The Yellow Wallpaper 5 Essay Research Paper

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The Yellow Wallpaper 5 Essay, Research Paper Trapped Without and Within The Yellow Wallpaper , by Charlotte Perkins Gilman, tells the story of a woman trapped in her own life. Set in the 1800 s, a time when women and men s roles were strictly defined by society, the woman reveals her true to desire to break free from the confines of her marriage and her life. All the while, she experiences an extreme sense of guilt and shame for her negative view of her life, consciously repressing her innermost desires and joys. Her feelings are revealed through her bizarre relationship with the wallpaper in her room in the house she and her husband are renting for the summer. She develops an illogical perception of the wallpaper, ugly though it may be, symbolically putting her own views of

herself onto it. Eventually, the woman loses all ability to distinguish reality from illusion and completely loses her mind. Gilman suggests to the reader that by accepting the norms and roles of society and thus repressing one s true desires and feelings can only lead to a loss of identity and sanity. This attitude is brought to light in the reader s mind through observance of the woman s increasing mental instability as she gives more and more life to the wallpaper each time she resumes writing. At the beginning of her story, the woman reveals much about herself and the life she lives. She has a husband, John, who is a physician and seems to be more of a father than a companion. It is also learned that she suffers from a problem with depression, deemed a slight hysterical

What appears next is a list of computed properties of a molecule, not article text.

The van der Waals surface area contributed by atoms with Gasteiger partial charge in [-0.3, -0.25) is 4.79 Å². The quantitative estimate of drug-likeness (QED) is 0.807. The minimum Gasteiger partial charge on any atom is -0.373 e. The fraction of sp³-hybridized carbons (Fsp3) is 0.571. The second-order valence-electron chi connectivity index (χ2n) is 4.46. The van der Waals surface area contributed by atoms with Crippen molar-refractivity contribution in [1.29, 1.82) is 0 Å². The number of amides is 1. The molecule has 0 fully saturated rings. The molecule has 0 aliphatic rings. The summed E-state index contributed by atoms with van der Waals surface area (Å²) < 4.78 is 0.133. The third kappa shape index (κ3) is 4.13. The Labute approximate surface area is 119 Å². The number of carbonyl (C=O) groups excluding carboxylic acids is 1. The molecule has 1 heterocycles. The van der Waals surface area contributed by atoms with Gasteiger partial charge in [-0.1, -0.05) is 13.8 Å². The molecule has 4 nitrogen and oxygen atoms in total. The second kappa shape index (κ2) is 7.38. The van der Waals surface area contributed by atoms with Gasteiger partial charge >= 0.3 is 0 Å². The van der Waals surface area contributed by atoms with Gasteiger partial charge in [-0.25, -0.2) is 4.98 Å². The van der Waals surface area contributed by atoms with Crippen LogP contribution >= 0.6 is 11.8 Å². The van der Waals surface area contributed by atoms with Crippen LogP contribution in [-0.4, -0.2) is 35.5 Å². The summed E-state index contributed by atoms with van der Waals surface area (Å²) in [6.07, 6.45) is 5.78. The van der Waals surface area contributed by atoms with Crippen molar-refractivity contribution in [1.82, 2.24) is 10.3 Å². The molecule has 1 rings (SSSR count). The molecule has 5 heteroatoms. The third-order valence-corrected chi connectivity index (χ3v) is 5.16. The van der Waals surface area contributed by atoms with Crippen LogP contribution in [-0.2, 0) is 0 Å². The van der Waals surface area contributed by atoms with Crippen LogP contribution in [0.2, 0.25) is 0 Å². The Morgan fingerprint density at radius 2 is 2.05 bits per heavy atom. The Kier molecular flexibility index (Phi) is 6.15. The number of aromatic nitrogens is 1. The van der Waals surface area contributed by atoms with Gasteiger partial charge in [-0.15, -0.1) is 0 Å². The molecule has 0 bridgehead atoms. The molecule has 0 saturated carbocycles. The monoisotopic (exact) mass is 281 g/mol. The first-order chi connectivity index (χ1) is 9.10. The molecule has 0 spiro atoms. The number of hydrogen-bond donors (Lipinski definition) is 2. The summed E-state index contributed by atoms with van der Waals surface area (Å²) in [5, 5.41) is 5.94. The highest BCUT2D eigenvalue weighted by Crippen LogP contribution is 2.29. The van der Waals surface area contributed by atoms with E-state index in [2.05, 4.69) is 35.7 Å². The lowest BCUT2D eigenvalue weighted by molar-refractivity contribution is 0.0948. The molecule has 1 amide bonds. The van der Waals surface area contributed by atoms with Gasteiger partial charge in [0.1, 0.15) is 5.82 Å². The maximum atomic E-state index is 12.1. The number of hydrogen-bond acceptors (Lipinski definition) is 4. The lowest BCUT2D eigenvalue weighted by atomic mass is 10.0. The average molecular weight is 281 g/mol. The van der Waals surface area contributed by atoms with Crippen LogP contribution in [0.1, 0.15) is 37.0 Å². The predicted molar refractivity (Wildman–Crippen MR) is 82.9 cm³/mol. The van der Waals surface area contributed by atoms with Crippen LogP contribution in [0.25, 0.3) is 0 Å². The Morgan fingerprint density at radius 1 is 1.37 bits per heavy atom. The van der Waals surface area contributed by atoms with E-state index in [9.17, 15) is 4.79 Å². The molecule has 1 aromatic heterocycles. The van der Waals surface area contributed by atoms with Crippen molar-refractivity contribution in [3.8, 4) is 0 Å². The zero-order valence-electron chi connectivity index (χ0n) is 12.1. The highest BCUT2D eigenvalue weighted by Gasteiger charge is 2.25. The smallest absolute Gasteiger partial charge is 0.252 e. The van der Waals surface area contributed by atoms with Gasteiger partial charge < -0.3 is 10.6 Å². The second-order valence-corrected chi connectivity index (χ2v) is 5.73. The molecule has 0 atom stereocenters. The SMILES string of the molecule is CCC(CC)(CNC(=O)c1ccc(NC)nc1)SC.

tendency by her husband and accepted by her (425). Her secret opinion that the reason why she is sick and cannot get better is because her husband does not believe she is sick gives the reader the first insight into the woman s true self. Almost ashamed to even think that it is her husband s inability to accept her illness, the woman turns the problem back on herself. She proceeds to say that she gets unreasonably angry with her husband and is basely ungrateful , and that she must take pains to control her emotions. Leaving much to be questioned in the reader s mind as to the health of her marriage, she abandons the topic and instead describes the house. All is well until she gets to the room where she and her husband are staying. This room s wallpaper evokes a sense of anger and

passion from the woman as she calls it sprawling , flamboyant , dull , lame , and uncertain (426). Such strongly emotive words to describe such an inanimate object draw the reader to wonder if it is really the wallpaper which she feels about so deeply. One can see the correlation between the words describing the wallpaper and the feelings she seems to imply about herself earlier in her story. She quickly abandons her writings as she hears her husband approaching for fear he will be angry, introducing the reader to a sense of how extensively she represses her needs and desires to do what her husband wants. The next time the woman writes, the reader senses a slight change in her. She does not focus on her wants and thoughts; instead, she talks mostly of how bothersome and helpless

she is. The reader is told that she feels herself a burden on John and the rest of the household. It is also learned for the first time that she has a child, but only in passing. She simply states, It is fortunate Mary is so good with the baby. Such a dear baby! (426). There are no other implications of having a child before this, nor are there any in the rest of this entry, striking the reader as odd that a mother would not have any concern for or interaction with her own child. It is also apparent that her focus has shifted primarily to the wallpaper, and her feelings about it have intensified. She calls the paper atrocious and horrid , and begins giving it a life of its own. Her comment, This paper looks to me as if it knew what a vicious influence it had! strikes the reader